With the new year, millions of people have made a resolution to lose weight.  Along with that, comes the idea they will flatten their midsection.  If you are like me, you share a certain disgust for the infomercials marketing the “next” latest and greatest abdominal machine.

For years, people have sought out how to build the perfect six pack.  Obviously, nutrition is probably the single biggest factor in achieving a sculpted midsection. But, beyond that people often wonder what exercises to do to target the upper and lower abs as well as the obliques.  Is this really possible?

Well, I thought I would share the results of a recent study in the Journal of Strength & Conditioning Research. The authors wanted to look at the use of other training tools versus just a body weight only exercise. In the study, they looked at surface EMG activity for the upper rectus abdominus (URA), lower rectus abdominus (LRA), external obliques (EO), internal obliques (IO), transverse abdominus (TA) and rectus femoris (RF) with the following exercises:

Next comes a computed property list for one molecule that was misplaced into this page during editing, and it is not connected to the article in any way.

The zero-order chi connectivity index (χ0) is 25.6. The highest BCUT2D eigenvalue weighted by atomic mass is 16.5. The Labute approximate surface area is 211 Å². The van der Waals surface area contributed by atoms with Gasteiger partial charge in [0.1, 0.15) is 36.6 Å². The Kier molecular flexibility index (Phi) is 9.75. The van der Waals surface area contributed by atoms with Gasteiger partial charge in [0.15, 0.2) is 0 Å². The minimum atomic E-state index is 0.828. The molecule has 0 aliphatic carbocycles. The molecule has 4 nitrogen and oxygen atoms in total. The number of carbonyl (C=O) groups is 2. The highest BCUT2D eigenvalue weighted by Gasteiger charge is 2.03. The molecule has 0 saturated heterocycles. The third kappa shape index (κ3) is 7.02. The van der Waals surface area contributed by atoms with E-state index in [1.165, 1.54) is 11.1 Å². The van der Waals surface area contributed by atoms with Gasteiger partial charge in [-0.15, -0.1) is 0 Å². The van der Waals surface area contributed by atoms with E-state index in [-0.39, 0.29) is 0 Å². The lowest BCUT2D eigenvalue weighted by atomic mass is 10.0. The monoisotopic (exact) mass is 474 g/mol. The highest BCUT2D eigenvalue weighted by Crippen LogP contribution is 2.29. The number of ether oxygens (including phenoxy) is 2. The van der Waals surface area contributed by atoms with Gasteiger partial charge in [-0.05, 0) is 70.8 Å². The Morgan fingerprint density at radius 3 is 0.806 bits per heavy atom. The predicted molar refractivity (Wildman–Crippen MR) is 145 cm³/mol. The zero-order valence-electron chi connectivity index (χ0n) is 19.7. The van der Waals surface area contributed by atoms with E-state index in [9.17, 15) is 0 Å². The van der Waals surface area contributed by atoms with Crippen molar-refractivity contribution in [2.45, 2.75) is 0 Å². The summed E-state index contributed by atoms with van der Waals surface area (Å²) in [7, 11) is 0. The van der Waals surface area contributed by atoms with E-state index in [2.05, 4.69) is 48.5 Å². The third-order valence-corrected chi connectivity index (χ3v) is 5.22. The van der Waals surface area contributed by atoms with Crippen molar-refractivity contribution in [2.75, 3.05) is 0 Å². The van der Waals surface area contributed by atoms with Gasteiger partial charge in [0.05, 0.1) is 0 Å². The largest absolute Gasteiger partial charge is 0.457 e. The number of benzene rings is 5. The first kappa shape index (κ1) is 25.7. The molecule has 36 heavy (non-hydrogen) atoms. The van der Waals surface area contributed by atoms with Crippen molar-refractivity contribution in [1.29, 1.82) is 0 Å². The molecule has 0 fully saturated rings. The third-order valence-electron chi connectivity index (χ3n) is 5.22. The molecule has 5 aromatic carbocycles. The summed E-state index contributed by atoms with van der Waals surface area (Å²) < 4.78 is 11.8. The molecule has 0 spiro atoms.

• Abdominal floor crunch
  • Supine V-up
  • Prone V-up on slide board
  • Probe V-up on stability ball
  • Probe V-up on TRX
  • Prone V-up on power wheel


Prone V-up with power wheel

Prone V-up with power wheel

In short the major results are as follows:

  1. The most muscle activity overall occurred with the power wheel
  2. There was no significant difference for activation of the EO, URA and LRA
  3. RF was much less active only during the abdominal crunch

Practical applications include:

  • There is no realistic way to isolate portions of the abdominal muscles, but keep in mind one limitation may be that the study looked at MVC (contraction at only one point in the motion)
  • The RF is NOT a spinal stabilizer but rather a hip flexor and therefore it can cause an anterior pelvic tilt if overly active which can be viewed as potentially harmful
  • Focus on training the core globally as an integrated segment of the kinetic chain to maximize activation and understand how the hips affect completion of the movements

I hope this post stimulates your thinking with respect to abdominal training.  If you do use training tools, simply stop for a moment to consider the desired training outcome, as well as the impact the body position and  muscle firing patterns have on the exercise itself.